You can work alone, or with a partner. Naturally the expectation is that the work of a team scales linearly with the number of people in the team (this means: 2 people in a team leads to double the number of hours spent on the project).
I am willing to allow teams of 3 people, though based on my experience it is harder to coordinate --- you will have to convince me that you have a plan.
There are many LaTex guides online, if you should need anything beyond the template. Here is a suggested outline for the paper:
Below is a list of project options:
The basic problem is the following: Given a grid terrain (part of which is the sea) and a sea-level rise (e.g. 3ft), model flooding of the terrain as the sea rises to the given level.
Unless you watch Fox News, you probably believe that climate change is happening. As temperatures continue to rise, ice will melt and the sea level will rise. Scientists predict significant sea-level rises (between 3 and 5 feet) in the next 100 years. Below is one of the recent pictures in the news (NYC flooded):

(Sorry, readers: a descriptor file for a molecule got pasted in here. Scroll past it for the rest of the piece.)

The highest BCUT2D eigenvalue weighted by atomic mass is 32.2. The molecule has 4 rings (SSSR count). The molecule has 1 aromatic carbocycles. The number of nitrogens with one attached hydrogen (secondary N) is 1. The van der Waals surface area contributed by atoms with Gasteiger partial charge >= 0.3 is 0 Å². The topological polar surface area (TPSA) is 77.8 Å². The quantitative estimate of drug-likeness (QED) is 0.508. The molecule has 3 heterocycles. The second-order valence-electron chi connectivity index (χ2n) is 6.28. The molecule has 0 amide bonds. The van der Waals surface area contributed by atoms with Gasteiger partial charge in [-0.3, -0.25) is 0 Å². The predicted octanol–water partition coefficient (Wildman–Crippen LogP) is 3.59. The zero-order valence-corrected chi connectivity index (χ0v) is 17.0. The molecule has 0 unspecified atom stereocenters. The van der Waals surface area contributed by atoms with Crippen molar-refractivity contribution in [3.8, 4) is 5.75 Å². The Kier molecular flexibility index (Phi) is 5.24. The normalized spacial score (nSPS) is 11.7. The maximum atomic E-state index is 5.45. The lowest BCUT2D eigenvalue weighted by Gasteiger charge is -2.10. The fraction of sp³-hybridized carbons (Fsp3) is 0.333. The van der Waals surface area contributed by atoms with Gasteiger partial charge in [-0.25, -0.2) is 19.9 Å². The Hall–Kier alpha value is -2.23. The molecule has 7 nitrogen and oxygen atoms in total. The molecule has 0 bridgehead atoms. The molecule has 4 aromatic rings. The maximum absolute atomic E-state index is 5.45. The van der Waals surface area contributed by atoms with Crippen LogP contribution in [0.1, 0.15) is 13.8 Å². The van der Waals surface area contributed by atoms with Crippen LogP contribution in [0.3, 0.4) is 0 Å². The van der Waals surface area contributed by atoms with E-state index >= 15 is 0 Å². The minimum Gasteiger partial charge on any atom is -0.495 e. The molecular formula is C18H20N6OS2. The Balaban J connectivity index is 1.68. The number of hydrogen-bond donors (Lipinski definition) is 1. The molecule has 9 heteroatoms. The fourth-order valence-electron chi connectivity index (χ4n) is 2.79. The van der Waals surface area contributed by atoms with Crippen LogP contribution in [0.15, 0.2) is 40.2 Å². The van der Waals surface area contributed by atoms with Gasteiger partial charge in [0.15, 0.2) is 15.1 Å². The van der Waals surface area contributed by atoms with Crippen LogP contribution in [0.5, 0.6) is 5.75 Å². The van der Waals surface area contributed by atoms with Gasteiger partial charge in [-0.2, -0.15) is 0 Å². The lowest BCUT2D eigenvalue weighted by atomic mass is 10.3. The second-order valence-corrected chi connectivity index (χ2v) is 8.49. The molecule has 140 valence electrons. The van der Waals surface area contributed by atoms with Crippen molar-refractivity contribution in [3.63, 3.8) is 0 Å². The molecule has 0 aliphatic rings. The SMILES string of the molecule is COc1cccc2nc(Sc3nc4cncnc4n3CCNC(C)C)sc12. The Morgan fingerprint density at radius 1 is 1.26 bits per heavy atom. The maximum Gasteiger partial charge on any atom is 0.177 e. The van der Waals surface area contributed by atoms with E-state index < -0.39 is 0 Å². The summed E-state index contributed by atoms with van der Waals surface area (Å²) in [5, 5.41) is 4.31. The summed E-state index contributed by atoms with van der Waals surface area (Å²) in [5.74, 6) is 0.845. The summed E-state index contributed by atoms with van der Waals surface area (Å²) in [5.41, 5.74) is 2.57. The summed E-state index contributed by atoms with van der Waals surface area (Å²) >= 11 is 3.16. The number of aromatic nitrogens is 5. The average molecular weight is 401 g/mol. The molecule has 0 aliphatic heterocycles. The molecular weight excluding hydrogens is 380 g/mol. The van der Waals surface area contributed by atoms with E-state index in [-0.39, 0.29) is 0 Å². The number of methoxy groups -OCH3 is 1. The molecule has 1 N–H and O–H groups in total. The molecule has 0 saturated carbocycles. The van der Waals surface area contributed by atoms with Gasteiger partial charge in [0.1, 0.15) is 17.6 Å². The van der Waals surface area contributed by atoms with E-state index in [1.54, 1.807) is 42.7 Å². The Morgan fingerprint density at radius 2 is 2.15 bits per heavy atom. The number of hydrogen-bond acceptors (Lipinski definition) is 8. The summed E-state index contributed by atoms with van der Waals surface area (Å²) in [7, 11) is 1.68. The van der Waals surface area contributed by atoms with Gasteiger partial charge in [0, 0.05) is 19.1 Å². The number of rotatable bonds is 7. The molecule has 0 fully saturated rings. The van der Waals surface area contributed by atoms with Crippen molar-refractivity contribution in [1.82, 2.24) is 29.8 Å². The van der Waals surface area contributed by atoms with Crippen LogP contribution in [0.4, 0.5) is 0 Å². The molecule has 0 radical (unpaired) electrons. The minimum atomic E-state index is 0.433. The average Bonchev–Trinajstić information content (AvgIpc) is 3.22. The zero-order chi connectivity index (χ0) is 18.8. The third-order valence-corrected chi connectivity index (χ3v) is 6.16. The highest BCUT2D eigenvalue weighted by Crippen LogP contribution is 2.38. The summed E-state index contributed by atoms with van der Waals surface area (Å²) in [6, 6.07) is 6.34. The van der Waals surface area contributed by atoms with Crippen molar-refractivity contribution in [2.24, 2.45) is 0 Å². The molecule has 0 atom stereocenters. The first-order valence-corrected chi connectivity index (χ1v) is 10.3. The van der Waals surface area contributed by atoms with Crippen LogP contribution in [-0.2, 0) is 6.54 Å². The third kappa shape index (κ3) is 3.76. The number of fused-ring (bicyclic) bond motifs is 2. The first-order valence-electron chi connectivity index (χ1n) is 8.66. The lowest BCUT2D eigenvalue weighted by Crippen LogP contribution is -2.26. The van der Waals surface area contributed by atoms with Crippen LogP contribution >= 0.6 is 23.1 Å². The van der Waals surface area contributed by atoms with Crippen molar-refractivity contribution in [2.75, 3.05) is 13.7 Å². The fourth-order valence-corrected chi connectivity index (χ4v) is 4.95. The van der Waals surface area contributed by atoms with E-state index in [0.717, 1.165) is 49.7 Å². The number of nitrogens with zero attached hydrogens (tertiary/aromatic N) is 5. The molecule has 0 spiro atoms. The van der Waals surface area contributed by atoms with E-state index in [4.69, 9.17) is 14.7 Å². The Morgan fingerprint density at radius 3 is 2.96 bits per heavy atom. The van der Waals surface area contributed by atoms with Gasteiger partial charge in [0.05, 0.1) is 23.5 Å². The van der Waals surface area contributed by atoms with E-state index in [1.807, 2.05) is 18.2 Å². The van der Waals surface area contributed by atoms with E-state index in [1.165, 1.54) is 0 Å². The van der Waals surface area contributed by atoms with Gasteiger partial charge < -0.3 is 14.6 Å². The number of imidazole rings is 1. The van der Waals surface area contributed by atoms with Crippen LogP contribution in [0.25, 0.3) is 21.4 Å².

In this project you will produce a similar flooding simulation and you can show it to your family and friends to raise awareness. Even more, if your code is efficient on large data and if you implement the extension that I suggest below, your code will be useful to local agencies that are looking at impacts of flooding.
Performance: An important goal for this project is performance. The DEM folder on dover:/mnt/research/gis/DATA/DEM contains a grid for Lincoln county at 2m resolution, about 900 million points. We also have a grid for Knox county at 2m resolution (CHECK SIZE). Both these counties have been generated from high-resolution Lidar data using ArcGIS. Generally speaking we have .5 TB of 1m resolution Lidar data for Maine and we could generate other counties; also we could generate grids covering more than one county. Ideally we would have a grid covering the whole Maine coast, but noone dares work with such large datasets simply because there is no software that can handle it (the exception is LAStools which can handle large data, and can generate very large grids from Lidar data, but the modules that do this are not open sources). All in all, this is an opportunity to develop an efficient algorithm, customize it and parallelize it. The problem of flooding is not immediately parellizable (like the viewshed problem) however some simple data partition strategies can be explored and all in all coming up with an approach will be a great problem.